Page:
Upper Palisade Lake to above Big Pete Meadow, 16.2 miles
We get an early start photographing this morning. Matt saw a few waterfalls up the trail on the way in last night, and he wants to shoot them before we take off this morning. The first is no problem but there are a couple of tents set up right next to the second, prettier one. It’s just after 7 in the morning, but the people are still asleep when we first come up. We are not anywhere close to them, but they start to stir while we are there, and we feel a little awkward for invading their space. Oh well…
After our photo shoot, Matt takes off down the trail to find Team Alabama and give back their solar charger, while I hike down to Lower Palisade at my normal speed, stopping often to take photos of the pretty flowers and the gorgeous lake views. The lakeside trail is really beautiful, and I am happy we didn’t try to push it last night when we were both so tired. We wouldn’t have appreciated it properly.
I finally find Matt and the boys at the end of the lake where they camped last night. We bid each other adieu, and then Matt and I take off for the dreaded Golden Staircase, which shouldn’t be too bad for us considering we are headed down it instead of up.
We are dropping 4000′ in elevation today, and the Golden Staircase will be the kickstart to it all. It isn’t as bad as we imagined. There are great views into Palisade Basin, and the Palisade Creek roars beside the trail. We are shaded sometimes by the mountain behind us, but, when we aren’t, it is hot. There are lots of plants growing along the trail, and it’s quite overgrown with ferns, jasmine and all other kinds of plants. I imagine that in a few weeks, it will be difficult to see the trail through all the foliage.
We finally reach the bottom at Deer Meadow, and it is nice to hike through the forest in the shade of the pine trees on a soft, dirt path. The farther we go, the crazier this section of trail gets. There are tons of trees down on the path (avalanche? blowdown?), and we keep having to climb over the trunks or go around the entire tree. It’s kind of a fun obstacle course, but, on this hot day, we don’t appreciate the added challenge.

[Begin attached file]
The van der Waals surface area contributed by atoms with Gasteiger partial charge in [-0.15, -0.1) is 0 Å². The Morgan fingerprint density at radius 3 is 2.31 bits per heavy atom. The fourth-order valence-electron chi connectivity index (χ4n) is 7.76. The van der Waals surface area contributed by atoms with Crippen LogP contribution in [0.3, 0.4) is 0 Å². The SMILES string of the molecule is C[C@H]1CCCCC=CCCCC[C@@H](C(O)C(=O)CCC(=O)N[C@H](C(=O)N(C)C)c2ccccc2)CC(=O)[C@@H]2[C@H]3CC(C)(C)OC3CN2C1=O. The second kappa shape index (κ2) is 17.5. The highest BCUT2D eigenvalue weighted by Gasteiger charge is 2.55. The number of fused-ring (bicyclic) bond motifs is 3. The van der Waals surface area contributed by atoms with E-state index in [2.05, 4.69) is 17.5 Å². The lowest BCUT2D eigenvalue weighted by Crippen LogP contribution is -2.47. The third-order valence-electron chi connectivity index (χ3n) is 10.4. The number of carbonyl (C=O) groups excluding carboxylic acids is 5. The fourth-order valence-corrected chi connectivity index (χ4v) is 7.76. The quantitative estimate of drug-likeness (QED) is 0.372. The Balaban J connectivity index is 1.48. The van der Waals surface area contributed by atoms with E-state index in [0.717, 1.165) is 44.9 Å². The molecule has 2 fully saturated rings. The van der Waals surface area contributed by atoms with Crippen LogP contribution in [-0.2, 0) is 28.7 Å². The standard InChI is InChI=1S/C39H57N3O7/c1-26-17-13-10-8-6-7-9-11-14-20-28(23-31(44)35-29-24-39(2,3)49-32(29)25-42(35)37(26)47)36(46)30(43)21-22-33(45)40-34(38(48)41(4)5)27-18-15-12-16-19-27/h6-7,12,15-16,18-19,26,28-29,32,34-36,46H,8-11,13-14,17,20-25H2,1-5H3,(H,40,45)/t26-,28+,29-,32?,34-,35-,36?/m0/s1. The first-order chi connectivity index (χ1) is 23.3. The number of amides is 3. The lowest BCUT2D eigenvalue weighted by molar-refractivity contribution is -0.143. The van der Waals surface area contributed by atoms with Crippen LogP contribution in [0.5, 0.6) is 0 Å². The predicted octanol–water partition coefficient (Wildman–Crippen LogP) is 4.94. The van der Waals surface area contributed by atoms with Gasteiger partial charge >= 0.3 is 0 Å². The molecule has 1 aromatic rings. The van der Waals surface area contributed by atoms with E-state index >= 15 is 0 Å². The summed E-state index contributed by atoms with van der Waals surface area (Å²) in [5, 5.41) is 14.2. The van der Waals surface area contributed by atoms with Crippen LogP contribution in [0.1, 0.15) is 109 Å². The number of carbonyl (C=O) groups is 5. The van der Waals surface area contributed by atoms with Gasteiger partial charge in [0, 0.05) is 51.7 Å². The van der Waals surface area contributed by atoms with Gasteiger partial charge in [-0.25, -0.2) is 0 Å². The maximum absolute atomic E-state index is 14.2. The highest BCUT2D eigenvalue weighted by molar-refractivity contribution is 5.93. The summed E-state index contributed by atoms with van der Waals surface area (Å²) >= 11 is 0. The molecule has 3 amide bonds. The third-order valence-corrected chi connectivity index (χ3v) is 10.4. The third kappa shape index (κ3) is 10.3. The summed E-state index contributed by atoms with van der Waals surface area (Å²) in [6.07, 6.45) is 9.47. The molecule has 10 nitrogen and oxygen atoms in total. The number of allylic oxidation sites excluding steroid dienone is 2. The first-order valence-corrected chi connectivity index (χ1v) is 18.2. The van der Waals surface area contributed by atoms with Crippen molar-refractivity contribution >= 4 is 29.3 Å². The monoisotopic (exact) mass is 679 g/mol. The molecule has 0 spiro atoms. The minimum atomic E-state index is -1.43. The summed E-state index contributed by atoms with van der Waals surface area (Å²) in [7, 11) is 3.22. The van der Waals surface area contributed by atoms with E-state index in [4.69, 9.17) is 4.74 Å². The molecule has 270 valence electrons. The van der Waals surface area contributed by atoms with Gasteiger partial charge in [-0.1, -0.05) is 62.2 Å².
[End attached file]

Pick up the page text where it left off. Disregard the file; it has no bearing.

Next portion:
We are carrying small camp towels from REI, and, every time we pass water, we dunk them into the creek and tie them around our necks to try to keep cool. We continue down the trail until the junction with the Road’s End Trail at 8070′. We stop for lunch here and cool our feet in the roaring King’s River, which feels heavenly.
From there we start to gain back the 4000′ of elevation that we lost by climbing up through Le Conte Canyon. Here the trail scenery improves, and we enjoy the views of the mountains around us. We reach the ranger station at Le Conte Canyon by 5 and are determined to make it another few miles down the trail before finding camp.
As we continue up, the views of Langille Peak open up to our left, and it helps us take our minds off how tired we are for just a little bit. My feet hurt most of all, and, by this time in the day, my boots feel like they are made of concrete. Every step kills.
We finally arrive at Big Pete Meadows, and there is a large group spread out among all the tent sites. We decide to move on, hoping for a bit more solitude than this site would offer. Unfortunately, the next site is taken, too. We can’t decide if it is better to go back or move forward. Matt takes one for the team and runs ahead on the trail (pack free) to scout out a camp. I wait with the bags while he goes, and he comes running back some 10 minutes later to say he has found something. Hallelujah!
We head up the trail to the pleasant riverside camp Matt found and set up camp, grateful at least not to have to back track. We are also happy to have a quiet space all to ourselves. Our In Reach tells us we hiked 16.2 miles today–our longest yet.
4 thoughts on “JMT, Day 12: A Long Slog (My Birthday)”
Just wondering how much camera gear you are carrying – long exposure water shots suggest you may be carrying a tripod – so I’m thinking there may be quite a bit of extra weight to carry??
For this trip, we did carry a small, carbon fiber tripod that weighs about 4 pounds with the ballhead. It’s definitely a commitment to carry a DSLR and tripod for a long backpacking trip like this, but it is a must if you want those waterfall shots or nighttime skies. We picked up a Sony mirrorless camera since this trip and may backpack exclusively with those in the future. 🙂
Sorry I’m a bit behind but wanted to wish you a VERY HAPPY birthday! Looks like you are having a fabulous summer. My best to you and Matt.
Thanks, Rick! We are the ones who are behind. These posts are actually from last summer! We hope to get our hiking adventures in Europe from this summer posted in a more timely manner. Hope all is well with you!